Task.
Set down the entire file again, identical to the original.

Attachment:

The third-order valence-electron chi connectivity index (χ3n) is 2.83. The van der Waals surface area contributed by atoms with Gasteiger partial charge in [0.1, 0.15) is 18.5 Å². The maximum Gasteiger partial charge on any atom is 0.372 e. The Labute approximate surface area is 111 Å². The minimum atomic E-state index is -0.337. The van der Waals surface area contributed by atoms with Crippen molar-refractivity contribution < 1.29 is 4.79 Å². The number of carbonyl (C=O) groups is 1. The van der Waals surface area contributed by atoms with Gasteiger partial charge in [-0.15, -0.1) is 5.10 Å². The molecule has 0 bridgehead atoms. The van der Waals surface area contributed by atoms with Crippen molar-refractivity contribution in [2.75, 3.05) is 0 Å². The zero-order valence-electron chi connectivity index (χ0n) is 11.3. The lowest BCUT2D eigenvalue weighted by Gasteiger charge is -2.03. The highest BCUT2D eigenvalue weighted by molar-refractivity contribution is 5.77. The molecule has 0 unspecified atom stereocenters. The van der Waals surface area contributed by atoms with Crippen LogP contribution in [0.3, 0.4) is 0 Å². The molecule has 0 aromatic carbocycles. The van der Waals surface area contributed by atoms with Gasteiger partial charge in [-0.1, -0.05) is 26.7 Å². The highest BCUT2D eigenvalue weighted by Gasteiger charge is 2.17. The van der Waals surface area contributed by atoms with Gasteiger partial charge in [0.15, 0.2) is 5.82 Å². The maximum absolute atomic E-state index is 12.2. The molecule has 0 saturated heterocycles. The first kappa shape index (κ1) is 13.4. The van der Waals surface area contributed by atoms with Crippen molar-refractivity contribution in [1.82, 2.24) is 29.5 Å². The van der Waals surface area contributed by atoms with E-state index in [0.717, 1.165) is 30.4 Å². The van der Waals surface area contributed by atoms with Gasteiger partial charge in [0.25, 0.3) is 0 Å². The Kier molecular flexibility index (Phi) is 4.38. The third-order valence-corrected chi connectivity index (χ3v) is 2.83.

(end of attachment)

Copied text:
The third-order valence-electron chi connectivity index (χ3n) is 2.83. The van der Waals surface area contributed by atoms with Gasteiger partial charge in [0.1, 0.15) is 18.5 Å². The maximum Gasteiger partial charge on any atom is 0.372 e. The Labute approximate surface area is 111 Å². The minimum atomic E-state index is -0.337. The van der Waals surface area contributed by atoms with Crippen molar-refractivity contribution < 1.29 is 4.79 Å². The number of carbonyl (C=O) groups is 1. The van der Waals surface area contributed by atoms with Gasteiger partial charge in [-0.15, -0.1) is 5.10 Å². The molecule has 0 bridgehead atoms. The van der Waals surface area contributed by atoms with Crippen molar-refractivity contribution in [2.75, 3.05) is 0 Å². The zero-order valence-electron chi connectivity index (χ0n) is 11.3. The lowest BCUT2D eigenvalue weighted by Gasteiger charge is -2.03. The highest BCUT2D eigenvalue weighted by molar-refractivity contribution is 5.77. The molecule has 0 unspecified atom stereocenters. The van der Waals surface area contributed by atoms with Crippen LogP contribution in [0.3, 0.4) is 0 Å². The molecule has 0 aromatic carbocycles. The van der Waals surface area contributed by atoms with Gasteiger partial charge in [-0.1, -0.05) is 26.7 Å². The highest BCUT2D eigenvalue weighted by Gasteiger charge is 2.17. The van der Waals surface area contributed by atoms with Gasteiger partial charge in [0.15, 0.2) is 5.82 Å². The maximum absolute atomic E-state index is 12.2. The molecule has 0 saturated heterocycles. The first kappa shape index (κ1) is 13.4. The van der Waals surface area contributed by atoms with Crippen molar-refractivity contribution in [1.82, 2.24) is 29.5 Å². The van der Waals surface area contributed by atoms with E-state index in [0.717, 1.165) is 30.4 Å². The van der Waals surface area contributed by atoms with Gasteiger partial charge in [0.25, 0.3) is 0 Å². The Kier molecular flexibility index (Phi) is 4.38. The third-order valence-corrected chi connectivity index (χ3v) is 2.83.